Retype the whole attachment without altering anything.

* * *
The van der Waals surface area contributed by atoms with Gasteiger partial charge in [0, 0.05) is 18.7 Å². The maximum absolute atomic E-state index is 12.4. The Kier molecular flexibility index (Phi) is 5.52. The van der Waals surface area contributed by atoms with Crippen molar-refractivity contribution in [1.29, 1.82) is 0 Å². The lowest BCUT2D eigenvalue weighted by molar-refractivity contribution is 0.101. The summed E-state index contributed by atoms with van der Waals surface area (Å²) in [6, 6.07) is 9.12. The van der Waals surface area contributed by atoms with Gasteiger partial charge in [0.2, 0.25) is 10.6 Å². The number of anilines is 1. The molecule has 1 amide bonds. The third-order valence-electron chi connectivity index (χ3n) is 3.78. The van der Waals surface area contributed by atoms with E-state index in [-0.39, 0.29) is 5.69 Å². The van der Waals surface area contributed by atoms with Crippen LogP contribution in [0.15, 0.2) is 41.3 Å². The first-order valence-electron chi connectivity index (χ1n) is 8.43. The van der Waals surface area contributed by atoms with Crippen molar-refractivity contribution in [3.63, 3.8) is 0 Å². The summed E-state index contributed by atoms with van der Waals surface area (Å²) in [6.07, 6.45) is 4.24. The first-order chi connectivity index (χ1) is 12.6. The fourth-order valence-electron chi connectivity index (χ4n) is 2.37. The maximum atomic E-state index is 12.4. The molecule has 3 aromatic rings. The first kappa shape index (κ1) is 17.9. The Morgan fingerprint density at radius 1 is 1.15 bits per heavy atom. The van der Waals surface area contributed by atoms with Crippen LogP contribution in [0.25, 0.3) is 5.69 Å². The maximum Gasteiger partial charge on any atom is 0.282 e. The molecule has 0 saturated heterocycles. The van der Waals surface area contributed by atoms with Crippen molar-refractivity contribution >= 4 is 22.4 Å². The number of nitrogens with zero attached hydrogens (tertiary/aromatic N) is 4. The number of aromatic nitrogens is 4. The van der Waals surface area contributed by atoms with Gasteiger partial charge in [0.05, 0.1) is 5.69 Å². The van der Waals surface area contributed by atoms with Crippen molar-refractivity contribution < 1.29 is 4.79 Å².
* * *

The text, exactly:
The van der Waals surface area contributed by atoms with Gasteiger partial charge in [0, 0.05) is 18.7 Å². The maximum absolute atomic E-state index is 12.4. The Kier molecular flexibility index (Phi) is 5.52. The van der Waals surface area contributed by atoms with Crippen molar-refractivity contribution in [1.29, 1.82) is 0 Å². The lowest BCUT2D eigenvalue weighted by molar-refractivity contribution is 0.101. The summed E-state index contributed by atoms with van der Waals surface area (Å²) in [6, 6.07) is 9.12. The van der Waals surface area contributed by atoms with Gasteiger partial charge in [0.2, 0.25) is 10.6 Å². The number of anilines is 1. The molecule has 1 amide bonds. The third-order valence-electron chi connectivity index (χ3n) is 3.78. The van der Waals surface area contributed by atoms with E-state index in [-0.39, 0.29) is 5.69 Å². The van der Waals surface area contributed by atoms with Crippen LogP contribution in [0.15, 0.2) is 41.3 Å². The first-order valence-electron chi connectivity index (χ1n) is 8.43. The van der Waals surface area contributed by atoms with Crippen molar-refractivity contribution in [3.63, 3.8) is 0 Å². The summed E-state index contributed by atoms with van der Waals surface area (Å²) in [6.07, 6.45) is 4.24. The first-order chi connectivity index (χ1) is 12.6. The fourth-order valence-electron chi connectivity index (χ4n) is 2.37. The maximum atomic E-state index is 12.4. The molecule has 3 aromatic rings. The first kappa shape index (κ1) is 17.9. The Morgan fingerprint density at radius 1 is 1.15 bits per heavy atom. The van der Waals surface area contributed by atoms with Crippen LogP contribution in [0.25, 0.3) is 5.69 Å². The maximum Gasteiger partial charge on any atom is 0.282 e. The molecule has 0 saturated heterocycles. The van der Waals surface area contributed by atoms with Crippen molar-refractivity contribution >= 4 is 22.4 Å². The number of nitrogens with zero attached hydrogens (tertiary/aromatic N) is 4. The number of aromatic nitrogens is 4. The van der Waals surface area contributed by atoms with Gasteiger partial charge in [0.05, 0.1) is 5.69 Å². The van der Waals surface area contributed by atoms with Crippen molar-refractivity contribution < 1.29 is 4.79 Å².